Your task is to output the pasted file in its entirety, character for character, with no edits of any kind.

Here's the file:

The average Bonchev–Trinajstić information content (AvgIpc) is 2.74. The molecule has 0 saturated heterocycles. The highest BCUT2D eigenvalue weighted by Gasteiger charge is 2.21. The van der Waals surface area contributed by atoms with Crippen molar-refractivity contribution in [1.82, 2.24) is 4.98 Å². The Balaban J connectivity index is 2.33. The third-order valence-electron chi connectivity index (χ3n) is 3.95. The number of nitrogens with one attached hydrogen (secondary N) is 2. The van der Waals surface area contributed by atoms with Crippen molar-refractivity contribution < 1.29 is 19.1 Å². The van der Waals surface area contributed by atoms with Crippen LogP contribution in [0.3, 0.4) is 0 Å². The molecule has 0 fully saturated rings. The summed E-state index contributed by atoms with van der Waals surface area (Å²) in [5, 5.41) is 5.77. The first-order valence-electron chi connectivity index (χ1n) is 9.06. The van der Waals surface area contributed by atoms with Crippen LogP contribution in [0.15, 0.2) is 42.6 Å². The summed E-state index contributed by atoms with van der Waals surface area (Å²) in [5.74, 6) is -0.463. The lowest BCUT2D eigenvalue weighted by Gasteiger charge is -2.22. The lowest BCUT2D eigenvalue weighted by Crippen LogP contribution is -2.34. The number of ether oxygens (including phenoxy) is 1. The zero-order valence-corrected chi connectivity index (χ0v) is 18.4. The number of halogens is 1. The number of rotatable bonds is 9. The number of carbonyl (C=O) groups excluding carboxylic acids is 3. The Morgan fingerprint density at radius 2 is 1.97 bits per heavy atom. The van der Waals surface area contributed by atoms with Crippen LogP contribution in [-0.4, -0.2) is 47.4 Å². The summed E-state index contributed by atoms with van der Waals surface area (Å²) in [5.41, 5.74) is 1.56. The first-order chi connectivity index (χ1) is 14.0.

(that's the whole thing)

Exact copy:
The average Bonchev–Trinajstić information content (AvgIpc) is 2.74. The molecule has 0 saturated heterocycles. The highest BCUT2D eigenvalue weighted by Gasteiger charge is 2.21. The van der Waals surface area contributed by atoms with Crippen molar-refractivity contribution in [1.82, 2.24) is 4.98 Å². The Balaban J connectivity index is 2.33. The third-order valence-electron chi connectivity index (χ3n) is 3.95. The number of nitrogens with one attached hydrogen (secondary N) is 2. The van der Waals surface area contributed by atoms with Crippen molar-refractivity contribution < 1.29 is 19.1 Å². The van der Waals surface area contributed by atoms with Crippen LogP contribution in [0.3, 0.4) is 0 Å². The molecule has 0 fully saturated rings. The summed E-state index contributed by atoms with van der Waals surface area (Å²) in [5, 5.41) is 5.77. The first-order valence-electron chi connectivity index (χ1n) is 9.06. The van der Waals surface area contributed by atoms with Crippen LogP contribution in [0.15, 0.2) is 42.6 Å². The summed E-state index contributed by atoms with van der Waals surface area (Å²) in [5.74, 6) is -0.463. The lowest BCUT2D eigenvalue weighted by Gasteiger charge is -2.22. The lowest BCUT2D eigenvalue weighted by Crippen LogP contribution is -2.34. The number of ether oxygens (including phenoxy) is 1. The zero-order valence-corrected chi connectivity index (χ0v) is 18.4. The number of halogens is 1. The number of rotatable bonds is 9. The number of carbonyl (C=O) groups excluding carboxylic acids is 3. The Morgan fingerprint density at radius 2 is 1.97 bits per heavy atom. The van der Waals surface area contributed by atoms with Crippen LogP contribution in [-0.4, -0.2) is 47.4 Å². The summed E-state index contributed by atoms with van der Waals surface area (Å²) in [5.41, 5.74) is 1.56. The first-order chi connectivity index (χ1) is 14.0.